It is even worse when we get to the short-term intentions. The Act is somewhat more prescriptive there
And there is simply none of that content at all. No objectives, no serious discussion reconciling with the (non-existent) long-term objectives, and just this explanation for why the government is (for now anyway) abandoning the statutory principles for responsible fiscal management
Doing so in this case for the short-term operating balance intention is the right thing to do, given the unprecedented size of the global economic shock caused by COVID-19 and the need for the Government to provide a strong ongoing fiscal response to protect lives and livelihoods in New Zealand as we secure the economic recovery.
But as I suggested yesterday, that argument probably made sense (at least the first half) at the time of last year’s Budget and FSR. It doesn’t today when New Zealand’s unemployment rate is under 5 per cent.
There is no rationale – grounded in the Act – no analysis, and no short or medium goals. Simply structural deficits for years to come (see first chart above) – discretionary deficits actively chosen by today’s government larger than any such cyclically-adjusted deficits run in New Zealand at any time since at least the end of World War Two. It hasn’t been the New Zealand way. But it appears to be so now.
As I noted yesterday, maybe it will all come right. Maybe Robertson and Ardern really are at heart a bit more responsible than this Budget suggests and future new spending splurges (which are, I guess, what one expects from a party whose MPs and leader have now taken to openly calling themselves “socialists”) will be funded by persuading the electorate to stump up with increased taxes.
But bad fiscal outcomes – high debt, and little obvious prospect of reversals – don’t arise overnight. And the sort of thing that concerns me is what has happened in some other advanced countries. Here are the cyclically-adjusted primary balances for the US, the UK, and Japan. Remember, a positive number should be a bare minimum for prudent fiscal management (higher the higher are your accumulated debts and the prevailing real interest rate).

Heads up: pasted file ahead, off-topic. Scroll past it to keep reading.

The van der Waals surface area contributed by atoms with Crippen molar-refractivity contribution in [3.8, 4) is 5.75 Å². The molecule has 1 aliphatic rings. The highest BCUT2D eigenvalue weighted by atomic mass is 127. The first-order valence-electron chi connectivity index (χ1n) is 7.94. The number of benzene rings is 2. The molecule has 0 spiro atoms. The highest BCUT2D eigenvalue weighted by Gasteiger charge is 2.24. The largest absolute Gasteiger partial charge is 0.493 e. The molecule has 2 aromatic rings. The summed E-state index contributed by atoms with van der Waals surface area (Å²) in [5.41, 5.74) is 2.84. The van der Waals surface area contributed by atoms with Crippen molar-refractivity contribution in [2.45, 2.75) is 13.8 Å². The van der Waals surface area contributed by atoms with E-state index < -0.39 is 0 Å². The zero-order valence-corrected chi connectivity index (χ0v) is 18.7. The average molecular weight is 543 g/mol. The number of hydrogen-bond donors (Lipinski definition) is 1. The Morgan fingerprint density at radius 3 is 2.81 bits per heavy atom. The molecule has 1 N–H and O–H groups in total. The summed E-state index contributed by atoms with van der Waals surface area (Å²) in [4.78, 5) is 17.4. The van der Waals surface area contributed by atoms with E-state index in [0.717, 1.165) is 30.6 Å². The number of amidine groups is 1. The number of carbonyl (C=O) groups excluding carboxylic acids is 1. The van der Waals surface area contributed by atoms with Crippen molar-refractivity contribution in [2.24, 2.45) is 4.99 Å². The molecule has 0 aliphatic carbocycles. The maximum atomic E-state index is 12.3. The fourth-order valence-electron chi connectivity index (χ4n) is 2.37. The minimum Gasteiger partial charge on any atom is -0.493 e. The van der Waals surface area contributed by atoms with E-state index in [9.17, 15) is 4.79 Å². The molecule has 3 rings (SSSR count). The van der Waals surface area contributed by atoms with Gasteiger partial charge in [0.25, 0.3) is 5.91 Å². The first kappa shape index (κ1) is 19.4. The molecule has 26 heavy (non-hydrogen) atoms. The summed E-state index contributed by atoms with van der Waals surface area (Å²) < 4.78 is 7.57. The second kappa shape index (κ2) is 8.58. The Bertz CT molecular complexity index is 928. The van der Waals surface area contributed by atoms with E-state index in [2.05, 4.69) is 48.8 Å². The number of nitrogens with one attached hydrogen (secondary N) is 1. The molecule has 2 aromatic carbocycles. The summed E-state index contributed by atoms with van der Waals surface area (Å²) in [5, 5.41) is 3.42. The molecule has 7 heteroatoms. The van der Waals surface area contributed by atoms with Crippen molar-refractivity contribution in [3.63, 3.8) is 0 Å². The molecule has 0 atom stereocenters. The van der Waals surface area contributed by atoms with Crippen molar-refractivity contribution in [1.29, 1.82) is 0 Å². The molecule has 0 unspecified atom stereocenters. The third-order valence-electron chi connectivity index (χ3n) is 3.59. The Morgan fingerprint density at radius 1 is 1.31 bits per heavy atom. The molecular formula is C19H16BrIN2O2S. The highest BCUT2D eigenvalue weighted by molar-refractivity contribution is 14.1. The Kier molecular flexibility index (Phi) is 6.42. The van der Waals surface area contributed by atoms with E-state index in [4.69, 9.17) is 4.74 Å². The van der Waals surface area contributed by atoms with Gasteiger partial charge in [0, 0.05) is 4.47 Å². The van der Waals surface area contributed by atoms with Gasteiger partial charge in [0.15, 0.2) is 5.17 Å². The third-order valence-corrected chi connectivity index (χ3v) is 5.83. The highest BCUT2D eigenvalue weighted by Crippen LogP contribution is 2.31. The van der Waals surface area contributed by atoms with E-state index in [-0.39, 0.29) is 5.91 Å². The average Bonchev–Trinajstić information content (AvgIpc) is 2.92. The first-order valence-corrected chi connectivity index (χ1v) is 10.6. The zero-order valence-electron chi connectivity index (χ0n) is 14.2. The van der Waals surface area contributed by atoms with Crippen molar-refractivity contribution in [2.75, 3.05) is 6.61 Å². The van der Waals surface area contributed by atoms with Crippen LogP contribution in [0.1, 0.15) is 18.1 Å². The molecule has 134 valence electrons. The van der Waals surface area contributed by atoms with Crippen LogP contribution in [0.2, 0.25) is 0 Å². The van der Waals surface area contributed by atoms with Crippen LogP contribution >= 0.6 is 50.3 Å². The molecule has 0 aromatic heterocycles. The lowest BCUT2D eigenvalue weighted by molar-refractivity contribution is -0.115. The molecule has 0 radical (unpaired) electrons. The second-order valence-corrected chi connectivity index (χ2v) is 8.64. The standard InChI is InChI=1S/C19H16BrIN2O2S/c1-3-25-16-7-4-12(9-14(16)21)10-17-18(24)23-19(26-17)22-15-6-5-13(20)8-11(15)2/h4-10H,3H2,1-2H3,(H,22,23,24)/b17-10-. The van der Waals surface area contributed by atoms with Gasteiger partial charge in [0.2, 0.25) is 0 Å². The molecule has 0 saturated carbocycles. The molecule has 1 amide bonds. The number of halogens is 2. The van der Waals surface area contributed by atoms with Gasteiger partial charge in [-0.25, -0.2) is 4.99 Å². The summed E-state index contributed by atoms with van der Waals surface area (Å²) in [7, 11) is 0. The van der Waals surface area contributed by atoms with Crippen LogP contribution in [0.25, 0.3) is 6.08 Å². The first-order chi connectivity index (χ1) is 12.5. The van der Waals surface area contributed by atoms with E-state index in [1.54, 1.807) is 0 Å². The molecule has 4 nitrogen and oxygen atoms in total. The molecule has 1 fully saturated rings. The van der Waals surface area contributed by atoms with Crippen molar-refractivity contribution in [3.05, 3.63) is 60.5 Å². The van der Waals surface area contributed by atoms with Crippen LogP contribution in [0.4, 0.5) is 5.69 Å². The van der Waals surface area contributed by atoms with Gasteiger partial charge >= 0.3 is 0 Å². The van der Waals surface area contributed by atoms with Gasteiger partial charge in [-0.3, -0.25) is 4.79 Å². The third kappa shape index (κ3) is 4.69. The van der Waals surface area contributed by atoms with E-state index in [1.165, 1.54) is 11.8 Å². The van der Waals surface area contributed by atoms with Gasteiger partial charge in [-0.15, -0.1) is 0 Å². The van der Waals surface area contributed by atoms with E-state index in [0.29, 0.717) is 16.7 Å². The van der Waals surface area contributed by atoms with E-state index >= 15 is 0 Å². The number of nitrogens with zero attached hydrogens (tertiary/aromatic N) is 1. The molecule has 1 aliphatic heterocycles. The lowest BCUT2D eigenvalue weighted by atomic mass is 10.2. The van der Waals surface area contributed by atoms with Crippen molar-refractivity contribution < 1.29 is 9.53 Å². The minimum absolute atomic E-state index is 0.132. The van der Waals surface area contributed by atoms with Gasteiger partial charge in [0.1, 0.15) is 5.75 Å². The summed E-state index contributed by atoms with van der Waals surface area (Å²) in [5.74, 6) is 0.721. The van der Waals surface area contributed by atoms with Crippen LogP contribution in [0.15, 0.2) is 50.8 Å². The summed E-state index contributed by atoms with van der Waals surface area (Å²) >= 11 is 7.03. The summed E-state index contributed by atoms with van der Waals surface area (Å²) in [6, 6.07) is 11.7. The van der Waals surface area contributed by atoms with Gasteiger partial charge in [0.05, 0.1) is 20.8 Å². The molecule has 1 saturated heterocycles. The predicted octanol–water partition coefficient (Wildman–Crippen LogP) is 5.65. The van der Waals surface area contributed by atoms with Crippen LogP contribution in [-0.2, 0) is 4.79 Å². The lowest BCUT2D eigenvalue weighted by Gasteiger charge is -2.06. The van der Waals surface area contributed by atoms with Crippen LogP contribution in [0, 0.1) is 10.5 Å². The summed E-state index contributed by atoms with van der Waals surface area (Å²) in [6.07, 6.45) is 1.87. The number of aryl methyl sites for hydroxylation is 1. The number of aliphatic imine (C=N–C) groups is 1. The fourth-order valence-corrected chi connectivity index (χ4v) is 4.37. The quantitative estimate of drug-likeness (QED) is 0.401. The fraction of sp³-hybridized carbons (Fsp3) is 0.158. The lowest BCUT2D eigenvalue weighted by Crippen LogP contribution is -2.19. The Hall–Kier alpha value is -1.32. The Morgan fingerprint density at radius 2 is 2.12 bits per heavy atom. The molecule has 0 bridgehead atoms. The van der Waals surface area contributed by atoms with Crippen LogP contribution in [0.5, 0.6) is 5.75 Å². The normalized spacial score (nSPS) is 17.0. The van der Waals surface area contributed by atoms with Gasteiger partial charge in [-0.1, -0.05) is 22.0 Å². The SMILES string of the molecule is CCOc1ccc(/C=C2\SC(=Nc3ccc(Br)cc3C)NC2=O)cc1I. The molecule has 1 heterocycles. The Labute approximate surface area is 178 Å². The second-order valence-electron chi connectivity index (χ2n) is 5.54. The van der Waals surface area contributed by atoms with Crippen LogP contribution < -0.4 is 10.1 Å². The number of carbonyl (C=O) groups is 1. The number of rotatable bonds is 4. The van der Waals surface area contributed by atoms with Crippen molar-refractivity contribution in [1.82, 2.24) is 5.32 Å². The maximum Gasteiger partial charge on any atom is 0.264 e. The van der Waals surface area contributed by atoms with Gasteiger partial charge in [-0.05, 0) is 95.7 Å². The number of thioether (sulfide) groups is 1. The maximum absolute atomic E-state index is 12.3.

30 years each had relatively low levels of government debt (OECD data for net general government liabilities as per cent of GDP), the UK and Japan in particular. And now they are all among the OECD countries with the highest levels of (net) public debt.
It can happen here too. And if those on the left are celebrating this week their own government “breaking free” of the shackles, they need to remember that political fortunes come and go. The other parties will form governments again, and the precedent this government is setting may guide them in how constrained they feel about increasing spending or cutting taxes or whatever (see the US as an example). In a floating exchange rate economy the disciplines on fiscal policy are more political than market in nature. If your party believes in bigger government, that’s a choice but then insist that bigger government means higher taxes. If your party believes in much lower taxes, that too is a choice, but then insist that smaller revenue have to mean much lower spending. But don’t toss out the window a hard-won consensus around balanced budgets and low public debt – one of the few real achievements of the last 30 years – and substitute for it feel-good politics (whether from the left or right) that avoids confronting choices about who will pay.
I’m still reluctant to believe that Robertson is quite as reckless as this Budget suggests, but for now at least the evidence is tilting against my optimistic prior. And, disconcertingly, there isn’t much sign of the Opposition calling him out.
This, incidentally, is the sort of analysis and discussion that a Fiscal Council provides in many countries.